Bullying and What We HAVE To Do

Bullying and What We HAVE To Do

I am certain most of you have heard of the recent teenage suicides over the past month. A horrific number. In Houston , Texas an eighth-grade 13 year old boy shot himself in the head after enduring what his mother and stepfather say was consistent harassment from four other students at Hamilton Middle School in the Cypress-Fairbanks Independent School District.

In New York a Rutgers University freshman killed himself by jumping off the George Washington Bridge . Tyler Clementi, 18 was humiliated when a roommate secretly recorded him making out with another male student and live-streamed the video to the Internet.

Seth Walsh, a 13-year-old student from Tehachapi , CA hanged himself from a tree in his back yard after years of being bullied, after nine days on life support he died. Family members confirmed that he was being bullied because he was gay.

Billy Lucas, a 15-year-old freshman at Greensburg High School in Indiana , hanged himself after enduring bullying torment from his peers — just a few weeks into the school year. His mother found her son, hanging, in their barn. On Billy’s Facebook web memorial, he’s remembered with comments like, “Everyone made fun of him.” At least one former student says he made administrators aware of his own LGBT (Lesbian, gay, bisexual, transgender) bullying, and they did nothing.

In Ohio , two students continuously picked on an 11-year old male cheerleader, Tyler Wilson. Verbal abuse finally escalated to their beating Tyler and breaking his arm.

Just two days ago, another gay teen committed suicide. Raymond Chase, 19, a sophomore in a culinary arts school hanged himself in his dorm room. Raymond was from Monticello , NY (http://gltnewsnow.com).

We can say we have an epidemic on our hands.

Many of you have asked me about my stance on this matter. While we need to make help available everywhere in our schools and communities, and to teach our children tolerance, I think as parents, it’s our responsibility to take it one step further.

Take a look…

If your child is the victim of bullying, here are a few websites as resources:




How do you propose we help our children stand up to bullying? I’d love to know how you are dealing with this issue with your children and in your communities. One thing is for certain– suicide is never the answer.


  1. This is the most horrific thing to read. I can’t even fathom the desperation these teens felt. I agree with you though. Self esteem will always come with you. Bullies will exist everywhere so there is little control there. The control we have is how we respond to the bullying. We have to teach our children and give them the tools to defend themselves.

  2. I agree with you. These stories are too many. There is too much teen suicide and too much cyberbullying going on especially with all these social media outlets today. We need to make sure we are constantly talking to our kids to make sure they aren’t suffering alone. So yes I agree its up to us parents to protect our children and help give them the tools. But I know from experience bullying can be a very tough nut to crack. My son was bullied a lot through elementary and it was an experience I don’t wish on my worst enemy. We can’t fight their battles but we can be there for them and be a safe place for them to talk.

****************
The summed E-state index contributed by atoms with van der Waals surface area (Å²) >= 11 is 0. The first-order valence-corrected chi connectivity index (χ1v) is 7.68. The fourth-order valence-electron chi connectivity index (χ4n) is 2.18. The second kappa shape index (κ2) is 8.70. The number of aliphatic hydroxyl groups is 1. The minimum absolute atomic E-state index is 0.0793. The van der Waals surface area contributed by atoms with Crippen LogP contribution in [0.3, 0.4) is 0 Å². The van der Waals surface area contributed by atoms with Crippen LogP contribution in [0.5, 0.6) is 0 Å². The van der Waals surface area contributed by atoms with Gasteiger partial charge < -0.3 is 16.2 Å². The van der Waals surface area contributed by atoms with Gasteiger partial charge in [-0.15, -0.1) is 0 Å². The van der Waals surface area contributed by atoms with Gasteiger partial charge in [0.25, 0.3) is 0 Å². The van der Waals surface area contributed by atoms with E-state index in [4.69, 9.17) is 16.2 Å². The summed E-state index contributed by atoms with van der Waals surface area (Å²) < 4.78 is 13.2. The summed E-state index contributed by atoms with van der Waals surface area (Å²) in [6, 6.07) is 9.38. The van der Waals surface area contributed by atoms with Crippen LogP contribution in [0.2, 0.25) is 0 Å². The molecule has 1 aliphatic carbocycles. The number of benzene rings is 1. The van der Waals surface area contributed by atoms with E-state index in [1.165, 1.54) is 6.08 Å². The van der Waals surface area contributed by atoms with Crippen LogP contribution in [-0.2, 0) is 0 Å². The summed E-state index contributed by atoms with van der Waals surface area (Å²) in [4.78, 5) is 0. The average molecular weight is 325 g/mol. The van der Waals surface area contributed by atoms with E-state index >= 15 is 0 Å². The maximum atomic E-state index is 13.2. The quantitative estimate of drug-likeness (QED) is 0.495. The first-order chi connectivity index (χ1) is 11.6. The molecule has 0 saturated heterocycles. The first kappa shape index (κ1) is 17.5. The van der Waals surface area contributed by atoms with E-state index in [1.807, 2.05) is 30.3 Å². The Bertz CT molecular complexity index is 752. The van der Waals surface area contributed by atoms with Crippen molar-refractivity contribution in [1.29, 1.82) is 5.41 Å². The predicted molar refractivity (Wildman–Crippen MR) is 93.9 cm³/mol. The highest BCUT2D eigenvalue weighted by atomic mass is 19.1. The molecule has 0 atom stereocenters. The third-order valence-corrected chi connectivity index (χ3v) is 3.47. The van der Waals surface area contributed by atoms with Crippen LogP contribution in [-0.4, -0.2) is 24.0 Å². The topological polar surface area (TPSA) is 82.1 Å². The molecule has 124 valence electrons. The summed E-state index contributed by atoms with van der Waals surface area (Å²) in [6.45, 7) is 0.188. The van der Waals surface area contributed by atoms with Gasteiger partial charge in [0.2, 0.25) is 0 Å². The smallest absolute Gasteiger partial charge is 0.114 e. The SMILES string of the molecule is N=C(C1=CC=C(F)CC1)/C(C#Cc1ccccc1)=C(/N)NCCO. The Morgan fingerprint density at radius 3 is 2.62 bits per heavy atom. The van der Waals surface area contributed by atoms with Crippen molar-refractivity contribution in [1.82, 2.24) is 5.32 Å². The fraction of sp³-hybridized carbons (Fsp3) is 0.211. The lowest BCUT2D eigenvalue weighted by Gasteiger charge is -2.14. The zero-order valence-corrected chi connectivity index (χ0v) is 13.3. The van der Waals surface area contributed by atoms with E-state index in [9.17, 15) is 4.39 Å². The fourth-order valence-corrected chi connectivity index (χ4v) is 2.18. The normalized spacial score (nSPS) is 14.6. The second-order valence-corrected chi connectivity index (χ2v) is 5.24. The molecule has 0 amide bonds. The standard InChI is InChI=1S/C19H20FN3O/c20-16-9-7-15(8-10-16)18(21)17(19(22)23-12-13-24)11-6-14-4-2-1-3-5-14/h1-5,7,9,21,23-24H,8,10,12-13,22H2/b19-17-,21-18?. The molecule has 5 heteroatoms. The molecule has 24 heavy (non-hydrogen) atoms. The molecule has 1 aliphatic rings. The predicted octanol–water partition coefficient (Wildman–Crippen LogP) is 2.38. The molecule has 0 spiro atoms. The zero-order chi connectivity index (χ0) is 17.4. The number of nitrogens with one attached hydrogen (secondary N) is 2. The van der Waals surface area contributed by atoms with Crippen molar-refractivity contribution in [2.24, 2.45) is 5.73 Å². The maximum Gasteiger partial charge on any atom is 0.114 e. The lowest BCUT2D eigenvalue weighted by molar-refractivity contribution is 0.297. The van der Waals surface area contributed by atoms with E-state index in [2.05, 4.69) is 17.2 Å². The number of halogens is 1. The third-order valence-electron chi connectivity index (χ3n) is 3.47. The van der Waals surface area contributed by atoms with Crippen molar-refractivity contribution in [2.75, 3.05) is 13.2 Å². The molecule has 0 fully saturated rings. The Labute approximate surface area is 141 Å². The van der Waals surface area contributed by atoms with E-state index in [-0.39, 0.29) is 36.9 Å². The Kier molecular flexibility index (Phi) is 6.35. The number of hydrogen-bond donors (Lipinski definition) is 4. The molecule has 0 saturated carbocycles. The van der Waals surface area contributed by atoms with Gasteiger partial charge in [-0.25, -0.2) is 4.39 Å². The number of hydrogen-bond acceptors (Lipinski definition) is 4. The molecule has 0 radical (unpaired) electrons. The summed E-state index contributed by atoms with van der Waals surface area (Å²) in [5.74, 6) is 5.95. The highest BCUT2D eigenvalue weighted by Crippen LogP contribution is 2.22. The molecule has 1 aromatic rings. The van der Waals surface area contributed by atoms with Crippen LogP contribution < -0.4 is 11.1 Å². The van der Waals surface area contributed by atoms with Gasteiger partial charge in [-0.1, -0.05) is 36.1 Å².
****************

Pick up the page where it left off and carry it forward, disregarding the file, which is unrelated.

3. Erica,

    I found your post interesting. As someone who has been fighting this epidemic for years, I’m sorry to say that the recent bullying tragedies you list are not new or unusual. Last Spring, I blogged about “another day, another bullying suicide” which is how it seemed things were going as I prepared daily for my outreach to the media.

    While it’s good that we teach our kids to stand up against bullying the problem is much deeper than that. We don’t do very much to teach them how to PREVENT the problem in the first place. The natural character traits of empathy, compassion and respect that keep kids (and adults, too) from treating each other this way are deteriorating and there isn’t one simple “bandaid” that’s going to stop bullying in schools. It takes a full-press effort on the part of the schools, the parents, the community to reinforce positive social skills and character, not try to squelch bullying by putting in place stronger policies and legislation.

    There are real solutions out there, though, and we have to insist that they become a priority. For more info, please feel free to visit http://socialsmarts.wordpress.com/category/bullying-and-school-violence/

    – Corinne Gregory
    The ‘Civil’ Warrior

  4. I hold these bullies accountable for the lives of all those teens lost. They should go to PRISON! They are the people guilty here.

  5. So sad and tragic!! It could have easily been my youngest son only a few years ago. He has asperger syndrome (autism) and struggled with social skills. The previous school (my hometown) allowed bullying, saying that it was just boys and that it was ‘normal’. I had doctors, case workers, etc. go to the school and talk to the administrators and special education teachers, but they did nothing to stop it. Horrible for many, many students.

    The school we moved to 5 years ago, does Not allow bullying or any type of harrasement, esp. to their special ed students. Very protective. Although, there were still ‘sneeky’ bullys, it was much more controled and tolerable. Those bullys though had parents with the same attitude as the school administration back home. I feel that those kids/young adults will continue to be bullys in life and probably raise bullys too when they have children. Sad!!

    Great and needed post!!
    ~ Coreen

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